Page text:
At the same time, Robinson suspects that the numbers could have been even higher. “I think we’re losing customers as well, because there’s a misconception that we’re already closed.”
A recent visit proves his later point. On a sunny Saturday afternoon, the tiered parking lot just off Confederate Avenue is filled beyond capacity. The plaza outside Zoo Atlanta swarms with life: moms pushing double strollers, buskers tapping on upside-down buckets, giggling teenagers with selfie sticks. But inside the austere marble temple of the Cyclorama, the atmosphere is far more sedate. Barely two dozen seats are taken as the 1:30 p.m. tour’s introductory film begins—filling not even a fourth of the theater. When the guide asks for questions from the audience, a woman in the back calls out, “Why is the Cyclorama moving?”
“I couldn’t tell you that,” he says. “We actually heard about the move on the news, like everyone else.”
Another guide, Derrick Williams, later says that the flow of visitors has definitely been up, but it’s unpredictable. He recalls a recent morning when only a single guest showed up for the 9:30 a.m. tour, but the afternoon brought in more than 200.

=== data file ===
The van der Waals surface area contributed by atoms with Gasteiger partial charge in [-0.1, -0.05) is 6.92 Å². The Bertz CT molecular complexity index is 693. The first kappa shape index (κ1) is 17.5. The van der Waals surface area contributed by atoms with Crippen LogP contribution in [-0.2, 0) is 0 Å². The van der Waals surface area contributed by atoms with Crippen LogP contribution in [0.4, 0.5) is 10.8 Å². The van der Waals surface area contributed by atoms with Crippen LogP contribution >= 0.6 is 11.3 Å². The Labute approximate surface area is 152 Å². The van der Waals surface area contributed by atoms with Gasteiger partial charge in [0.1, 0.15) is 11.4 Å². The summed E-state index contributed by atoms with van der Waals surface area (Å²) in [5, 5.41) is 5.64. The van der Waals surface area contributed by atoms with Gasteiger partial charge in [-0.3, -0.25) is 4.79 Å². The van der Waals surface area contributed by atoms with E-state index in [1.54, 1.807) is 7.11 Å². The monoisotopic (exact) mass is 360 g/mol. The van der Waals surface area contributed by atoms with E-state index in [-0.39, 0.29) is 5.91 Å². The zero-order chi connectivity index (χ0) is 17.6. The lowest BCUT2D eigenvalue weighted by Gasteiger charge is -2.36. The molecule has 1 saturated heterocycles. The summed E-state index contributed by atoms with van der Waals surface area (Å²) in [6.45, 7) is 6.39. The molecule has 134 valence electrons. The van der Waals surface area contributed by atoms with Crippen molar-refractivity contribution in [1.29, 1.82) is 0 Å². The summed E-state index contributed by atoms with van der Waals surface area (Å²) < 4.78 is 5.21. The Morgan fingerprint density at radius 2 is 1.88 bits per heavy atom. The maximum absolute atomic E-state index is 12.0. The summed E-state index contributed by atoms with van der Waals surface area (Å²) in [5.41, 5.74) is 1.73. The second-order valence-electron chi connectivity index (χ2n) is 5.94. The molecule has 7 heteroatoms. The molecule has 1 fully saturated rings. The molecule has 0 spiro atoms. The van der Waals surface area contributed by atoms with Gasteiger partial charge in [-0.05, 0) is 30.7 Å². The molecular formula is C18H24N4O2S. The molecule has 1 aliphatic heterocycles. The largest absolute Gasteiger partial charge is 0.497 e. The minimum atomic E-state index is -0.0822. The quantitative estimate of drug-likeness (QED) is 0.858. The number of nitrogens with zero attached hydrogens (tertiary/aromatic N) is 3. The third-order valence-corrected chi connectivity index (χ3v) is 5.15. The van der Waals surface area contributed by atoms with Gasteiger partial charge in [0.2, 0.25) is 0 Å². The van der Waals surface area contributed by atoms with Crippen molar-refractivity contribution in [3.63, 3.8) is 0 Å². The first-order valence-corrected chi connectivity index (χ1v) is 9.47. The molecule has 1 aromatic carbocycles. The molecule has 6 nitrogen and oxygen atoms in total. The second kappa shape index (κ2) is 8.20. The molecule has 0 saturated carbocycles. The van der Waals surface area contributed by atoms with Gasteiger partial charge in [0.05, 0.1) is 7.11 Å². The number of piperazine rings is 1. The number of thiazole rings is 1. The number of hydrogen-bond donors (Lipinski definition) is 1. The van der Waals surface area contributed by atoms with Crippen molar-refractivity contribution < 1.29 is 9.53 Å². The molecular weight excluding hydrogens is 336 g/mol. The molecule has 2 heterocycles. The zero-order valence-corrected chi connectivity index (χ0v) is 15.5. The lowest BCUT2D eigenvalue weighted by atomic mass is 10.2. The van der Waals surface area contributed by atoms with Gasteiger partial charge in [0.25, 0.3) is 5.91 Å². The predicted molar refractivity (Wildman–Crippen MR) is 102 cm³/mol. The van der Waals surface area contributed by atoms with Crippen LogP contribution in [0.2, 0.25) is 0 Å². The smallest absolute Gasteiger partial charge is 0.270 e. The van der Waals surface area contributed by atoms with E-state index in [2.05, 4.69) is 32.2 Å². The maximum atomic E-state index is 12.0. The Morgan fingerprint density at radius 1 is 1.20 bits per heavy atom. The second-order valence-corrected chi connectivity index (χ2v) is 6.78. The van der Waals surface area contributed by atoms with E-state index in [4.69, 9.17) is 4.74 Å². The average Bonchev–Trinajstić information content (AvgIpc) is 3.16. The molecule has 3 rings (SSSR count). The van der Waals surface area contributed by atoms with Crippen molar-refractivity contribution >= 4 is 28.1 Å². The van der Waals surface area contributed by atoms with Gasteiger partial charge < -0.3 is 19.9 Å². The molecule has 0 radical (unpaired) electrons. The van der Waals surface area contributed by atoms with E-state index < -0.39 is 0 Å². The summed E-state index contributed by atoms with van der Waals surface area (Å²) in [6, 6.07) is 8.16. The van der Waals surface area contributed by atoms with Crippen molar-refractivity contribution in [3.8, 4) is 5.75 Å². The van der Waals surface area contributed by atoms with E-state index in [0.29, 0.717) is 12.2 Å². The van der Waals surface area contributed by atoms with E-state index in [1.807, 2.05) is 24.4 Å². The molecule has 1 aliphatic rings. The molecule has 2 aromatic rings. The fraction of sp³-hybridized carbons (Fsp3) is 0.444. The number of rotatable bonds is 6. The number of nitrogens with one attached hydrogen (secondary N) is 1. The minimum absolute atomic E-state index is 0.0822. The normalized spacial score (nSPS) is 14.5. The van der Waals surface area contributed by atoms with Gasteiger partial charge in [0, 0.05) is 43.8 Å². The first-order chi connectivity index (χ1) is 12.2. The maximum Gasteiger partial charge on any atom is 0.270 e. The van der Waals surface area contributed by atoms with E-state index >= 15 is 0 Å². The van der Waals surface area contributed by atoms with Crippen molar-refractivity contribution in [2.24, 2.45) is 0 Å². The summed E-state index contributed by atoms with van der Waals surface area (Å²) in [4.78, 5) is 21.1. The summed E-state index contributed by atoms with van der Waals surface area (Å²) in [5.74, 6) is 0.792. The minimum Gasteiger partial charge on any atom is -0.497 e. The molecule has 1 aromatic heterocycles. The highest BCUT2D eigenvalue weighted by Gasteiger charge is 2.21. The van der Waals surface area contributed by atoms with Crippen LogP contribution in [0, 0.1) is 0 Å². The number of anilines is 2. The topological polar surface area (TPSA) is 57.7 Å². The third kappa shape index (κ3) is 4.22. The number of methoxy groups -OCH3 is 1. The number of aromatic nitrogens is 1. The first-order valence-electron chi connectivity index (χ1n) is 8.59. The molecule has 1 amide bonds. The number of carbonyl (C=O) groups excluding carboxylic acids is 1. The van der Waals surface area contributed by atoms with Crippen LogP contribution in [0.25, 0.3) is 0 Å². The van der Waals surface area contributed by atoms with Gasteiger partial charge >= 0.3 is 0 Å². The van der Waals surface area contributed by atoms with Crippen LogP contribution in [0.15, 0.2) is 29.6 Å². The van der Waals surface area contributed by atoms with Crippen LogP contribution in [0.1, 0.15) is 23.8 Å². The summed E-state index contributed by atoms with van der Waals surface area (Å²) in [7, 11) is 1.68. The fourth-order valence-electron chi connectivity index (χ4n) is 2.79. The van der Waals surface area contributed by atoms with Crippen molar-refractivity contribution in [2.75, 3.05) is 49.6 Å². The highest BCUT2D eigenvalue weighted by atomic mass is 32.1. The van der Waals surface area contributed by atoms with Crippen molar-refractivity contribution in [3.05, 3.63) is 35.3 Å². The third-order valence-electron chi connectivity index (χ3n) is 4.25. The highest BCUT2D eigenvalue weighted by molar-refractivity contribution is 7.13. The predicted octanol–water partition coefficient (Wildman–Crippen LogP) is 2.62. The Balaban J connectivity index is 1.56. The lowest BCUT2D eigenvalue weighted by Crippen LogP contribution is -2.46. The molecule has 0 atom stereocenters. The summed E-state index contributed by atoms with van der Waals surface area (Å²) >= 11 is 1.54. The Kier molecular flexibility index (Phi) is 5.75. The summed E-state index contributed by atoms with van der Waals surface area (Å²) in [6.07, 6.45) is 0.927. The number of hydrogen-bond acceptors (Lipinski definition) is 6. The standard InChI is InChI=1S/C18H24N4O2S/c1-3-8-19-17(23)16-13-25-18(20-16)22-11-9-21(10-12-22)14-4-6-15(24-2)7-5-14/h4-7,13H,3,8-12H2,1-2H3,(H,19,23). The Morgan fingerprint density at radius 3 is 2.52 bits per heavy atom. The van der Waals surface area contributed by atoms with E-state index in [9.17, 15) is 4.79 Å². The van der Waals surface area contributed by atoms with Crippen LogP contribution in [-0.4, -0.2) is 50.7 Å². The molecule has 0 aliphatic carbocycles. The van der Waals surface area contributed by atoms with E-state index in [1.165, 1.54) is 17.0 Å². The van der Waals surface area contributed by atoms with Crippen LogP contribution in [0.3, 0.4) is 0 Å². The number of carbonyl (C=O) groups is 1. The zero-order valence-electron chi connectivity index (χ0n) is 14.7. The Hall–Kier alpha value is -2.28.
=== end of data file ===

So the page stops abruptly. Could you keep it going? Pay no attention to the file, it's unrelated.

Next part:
What’s certain is that The Battle of Atlanta will experience a ceasefire of sorts, at least for the foreseeable future. Its new home in Buckhead isn’t expected to open until 2017.
And technically, this isn’t the first time the painting has hit the road. The panorama began as a traveling campaign poster. It was commissioned in 1885 by presidential candidate John Logan, who’d fought in Sherman’s Atlanta Campaign. After touring the country and changing hands multiple times, the painting eventually landed on Atlanta’s Edgewood Avenue in 1892. Coca-Cola magnate Ernest Woodruff bought it at an auction the following year, then sold it to George Valentine Gress, founder of Grant Park Zoo (now known as Zoo Atlanta). Gress donated the Cyclorama to the city in 1898. It moved into its stately—and most importantly, fire-proof—Grant Park digs in 1921. The diorama wasn’t added until the mid-1930s. A major renovation in the early 1980s introduced the rotating stadium seats.
Our first cycle around the cylindrical auditorium features a homespun recorded narration by Shepperd Strudwick, who sounds like a low-rent Hal Holbrook. The shrill trumpet crescendos and sentimental woodwinds bring to mind Rankin-Bass TV specials from the early ’70s. The dated soundtrack and somewhat hokey introductory film (featuring the voice of James Earl Jones) will presumably be ditched in the Cyclorama’s new state-of-the-art exhibition hall—less cherished artifacts of other forgotten eras.